I would love to see this show which opens on September 12 at the San Francisco Museum of Modern Art. The show is curated by Sandra S. Phillips, senior curator of photography at the SFMOMA. Sandra did already the two fabulous traveling exhibitions which introduced leading Japanese photographers to the West: Daido Moriyama in 1999 and Shomei Tomatsu in 2006.

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Focus on contemporary Japanese photography. Interview with Mariko Takeuchi, Part II

This is the second part of my interview with Mariko Takeuchi, last year’s guest curator the Guest Curator of the Paris Photo fair. The interview was published (without the images) in foam magazine #17, winter 2008.
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Part II    (Part I of the interview here)

Ferdinand Brueggemann:
Speaking of institutions and the galleries I would like to ask about Rinko Kawauchi. She is highly successful in the West, with many solo shows in Europe, in the USA and even in Latin America, but so far she has had only one solo exhibition in a Japanese museum, and that was in the countryside a long way out of Tokyo. Do you have an explanation for this gap?

Yutaka Takanashi: Untitled (Towards the city), 1968 ©Yutaka Takanashi

Mariko Takeuchi:
Perhaps it is not appropriate to judge an artist’s success only by his or her solo exhibitions in Japanese museums. Nevertheless it is still not easy for Japanese photographers to be recognized and promoted by Japanese museums. For example, Yutaka Takanashi, who played a leading from around Provoke Era at the end of the 1960s will have his first museum-scale solo exhibition at the National Museum of Modern Art, Tokyo next January. As you know, even though there are several museums which collect and exhibit photographs, it is still not easy for a photographer to get a solo show in a museum. In spite of that, Rinko Kawauchi, for example, is amazingly successful in Japan. Her photobooks are very popular. The common way to success for photographers in Japan is to first publish a photobook.

Masafumi Sanai: Trouble in mind. Taisho, 2008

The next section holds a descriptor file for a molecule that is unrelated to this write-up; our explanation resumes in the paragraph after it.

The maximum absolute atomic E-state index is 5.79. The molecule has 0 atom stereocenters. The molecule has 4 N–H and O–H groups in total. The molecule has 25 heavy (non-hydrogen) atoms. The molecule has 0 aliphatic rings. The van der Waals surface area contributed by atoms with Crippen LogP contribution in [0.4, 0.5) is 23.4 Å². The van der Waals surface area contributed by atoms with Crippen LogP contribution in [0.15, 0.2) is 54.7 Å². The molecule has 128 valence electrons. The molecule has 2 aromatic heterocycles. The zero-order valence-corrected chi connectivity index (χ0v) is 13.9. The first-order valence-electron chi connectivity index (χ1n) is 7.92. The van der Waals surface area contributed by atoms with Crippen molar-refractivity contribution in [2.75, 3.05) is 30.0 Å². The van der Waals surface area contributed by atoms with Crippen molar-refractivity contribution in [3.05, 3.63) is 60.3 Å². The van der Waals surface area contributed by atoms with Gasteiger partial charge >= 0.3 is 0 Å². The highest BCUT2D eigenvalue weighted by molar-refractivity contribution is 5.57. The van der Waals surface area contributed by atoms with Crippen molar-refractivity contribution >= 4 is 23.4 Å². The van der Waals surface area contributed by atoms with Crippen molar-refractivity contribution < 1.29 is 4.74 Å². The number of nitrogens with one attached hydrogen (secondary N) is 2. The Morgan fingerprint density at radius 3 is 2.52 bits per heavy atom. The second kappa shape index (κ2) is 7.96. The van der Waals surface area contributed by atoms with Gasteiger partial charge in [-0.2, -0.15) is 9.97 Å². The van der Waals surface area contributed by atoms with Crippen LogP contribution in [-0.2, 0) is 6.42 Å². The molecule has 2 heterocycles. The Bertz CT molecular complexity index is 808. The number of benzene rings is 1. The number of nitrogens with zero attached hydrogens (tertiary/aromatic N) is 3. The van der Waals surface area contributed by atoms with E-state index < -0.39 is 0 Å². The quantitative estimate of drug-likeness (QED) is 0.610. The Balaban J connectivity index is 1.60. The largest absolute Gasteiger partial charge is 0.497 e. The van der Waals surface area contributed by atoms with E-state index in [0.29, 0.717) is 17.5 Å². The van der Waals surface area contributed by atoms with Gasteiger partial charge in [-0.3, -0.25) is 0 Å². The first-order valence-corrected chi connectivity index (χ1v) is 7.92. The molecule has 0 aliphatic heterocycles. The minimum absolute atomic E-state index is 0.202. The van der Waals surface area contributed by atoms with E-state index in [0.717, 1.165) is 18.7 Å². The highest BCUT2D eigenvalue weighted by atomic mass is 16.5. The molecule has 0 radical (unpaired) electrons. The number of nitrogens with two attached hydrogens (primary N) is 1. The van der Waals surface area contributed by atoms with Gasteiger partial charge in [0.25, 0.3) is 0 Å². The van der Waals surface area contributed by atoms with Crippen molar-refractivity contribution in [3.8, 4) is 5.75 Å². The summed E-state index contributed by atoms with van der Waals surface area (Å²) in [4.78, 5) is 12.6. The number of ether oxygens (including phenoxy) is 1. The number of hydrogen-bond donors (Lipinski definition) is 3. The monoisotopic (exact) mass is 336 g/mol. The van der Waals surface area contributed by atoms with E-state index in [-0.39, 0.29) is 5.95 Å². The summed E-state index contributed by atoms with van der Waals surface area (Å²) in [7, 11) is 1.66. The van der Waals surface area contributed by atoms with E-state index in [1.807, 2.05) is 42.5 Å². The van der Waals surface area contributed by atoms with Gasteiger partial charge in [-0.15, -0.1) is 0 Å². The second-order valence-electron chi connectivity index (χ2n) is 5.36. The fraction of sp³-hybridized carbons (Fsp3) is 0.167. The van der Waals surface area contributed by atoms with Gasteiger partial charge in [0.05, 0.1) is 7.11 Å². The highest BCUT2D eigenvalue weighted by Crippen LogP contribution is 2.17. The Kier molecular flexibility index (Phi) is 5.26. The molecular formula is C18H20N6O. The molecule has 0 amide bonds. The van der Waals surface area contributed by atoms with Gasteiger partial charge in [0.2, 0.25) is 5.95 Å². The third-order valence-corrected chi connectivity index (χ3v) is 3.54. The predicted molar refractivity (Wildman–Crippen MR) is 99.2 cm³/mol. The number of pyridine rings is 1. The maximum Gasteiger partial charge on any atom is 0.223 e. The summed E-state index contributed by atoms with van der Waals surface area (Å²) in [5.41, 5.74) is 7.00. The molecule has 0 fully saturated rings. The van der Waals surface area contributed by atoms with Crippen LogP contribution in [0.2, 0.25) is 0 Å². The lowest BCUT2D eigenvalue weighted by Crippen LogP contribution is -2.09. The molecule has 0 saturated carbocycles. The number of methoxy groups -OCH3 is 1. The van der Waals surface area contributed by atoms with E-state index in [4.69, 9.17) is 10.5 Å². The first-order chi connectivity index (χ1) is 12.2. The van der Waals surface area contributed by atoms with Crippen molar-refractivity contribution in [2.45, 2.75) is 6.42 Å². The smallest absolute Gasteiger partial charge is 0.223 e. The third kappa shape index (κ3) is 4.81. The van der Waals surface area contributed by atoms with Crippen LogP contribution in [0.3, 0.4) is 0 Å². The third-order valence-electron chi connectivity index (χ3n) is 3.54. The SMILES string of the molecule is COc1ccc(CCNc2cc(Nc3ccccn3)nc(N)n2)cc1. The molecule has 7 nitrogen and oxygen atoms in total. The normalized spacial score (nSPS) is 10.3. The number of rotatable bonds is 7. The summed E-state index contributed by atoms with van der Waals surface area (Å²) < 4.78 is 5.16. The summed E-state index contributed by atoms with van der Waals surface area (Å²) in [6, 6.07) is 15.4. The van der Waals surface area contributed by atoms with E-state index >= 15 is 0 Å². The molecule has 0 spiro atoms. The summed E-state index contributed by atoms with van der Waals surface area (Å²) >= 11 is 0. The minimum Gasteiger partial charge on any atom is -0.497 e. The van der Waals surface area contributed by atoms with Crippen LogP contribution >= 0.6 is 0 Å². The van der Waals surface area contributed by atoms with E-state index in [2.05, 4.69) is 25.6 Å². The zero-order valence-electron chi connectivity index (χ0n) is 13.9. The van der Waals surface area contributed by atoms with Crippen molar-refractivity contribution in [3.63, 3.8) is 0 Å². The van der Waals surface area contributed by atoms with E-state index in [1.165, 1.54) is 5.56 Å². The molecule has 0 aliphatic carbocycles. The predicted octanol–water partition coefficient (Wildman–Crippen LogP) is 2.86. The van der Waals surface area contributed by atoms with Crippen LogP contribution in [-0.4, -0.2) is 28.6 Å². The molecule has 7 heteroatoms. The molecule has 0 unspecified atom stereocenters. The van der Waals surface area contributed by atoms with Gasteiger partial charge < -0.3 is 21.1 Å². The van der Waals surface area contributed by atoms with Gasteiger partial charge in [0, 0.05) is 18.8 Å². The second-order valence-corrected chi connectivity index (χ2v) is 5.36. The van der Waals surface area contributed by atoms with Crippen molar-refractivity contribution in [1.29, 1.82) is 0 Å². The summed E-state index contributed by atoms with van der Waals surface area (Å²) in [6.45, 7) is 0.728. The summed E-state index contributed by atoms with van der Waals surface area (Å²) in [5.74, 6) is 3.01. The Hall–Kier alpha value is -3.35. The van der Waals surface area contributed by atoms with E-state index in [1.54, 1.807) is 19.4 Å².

Talking about photobooks I would like to come back to the John Szarkowski’s show in 1974. In the exhibiton catalogue Shoji Yamagishi, the Japanese co-curator, made the very important observation that the photobook is the most important tool for Japanese photographers to communicate their work. He gave three reasons for this: the aesthetics of the book, the shortage of exhibition venues and a non-existing art market: “Japanese photographers have only a limited opportunity to present their original prints to the public and no opportunity to sell their pictures to public or private collections. […] Japanese photographers usually complete a project in book form…”

Is Yamagishi’s observation that the photobook is the most important medium for a photographer still valid?

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HIROSHI SUGIMOTO | Yellow Sea, Cheju, 1992

Focus on contemporary Japanese photography. Interview with Mariko Takeuchi, Part I

Last year’s Paris Photo fair with Japan as “Guest of Honour” was a huge success and on this occasion the Dutch photography magazine “foam” contacted me to do an interview with Mariko Takeuchi, the Guest Curator of Paris Photo. The interview was published in foam magazine #17, winter 2008. I will publish the full interview in two parts. The images are a new addition for the blog [the interview was without images, except some very nice portraits of Mariko :-)].

Part II here
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Part I (of II)

The 2008 edition of Paris Photo – one of the world’s most important fairs for still photography – took place in the Carrousel du Louvre in mid-November. This year Japan was Guest of Honour, an exceptional opportunity to present an overview of Japanese photography. Photography has been a major feature of Japanese culture since its introduction in 1848, attracting wide international attention in the 1990s and growing world interest ever since.

We asked Ferdinand Brueggemann, Director of Galerie Priska Pasquer in Cologne and passionate founder of the photo blog Japan-Photo.info to discuss the current state of Japanese photography with the Guest Curator of the show, Mariko Takeuchi.

Nobuyoshi Araki, Yoko, from 'Sentimental Journey', 1971 ©Nobuyoshi Araki

Nobuyoshi Araki, Yoko, from ‘Sentimental Journey’, 1971 ©Nobuyoshi Araki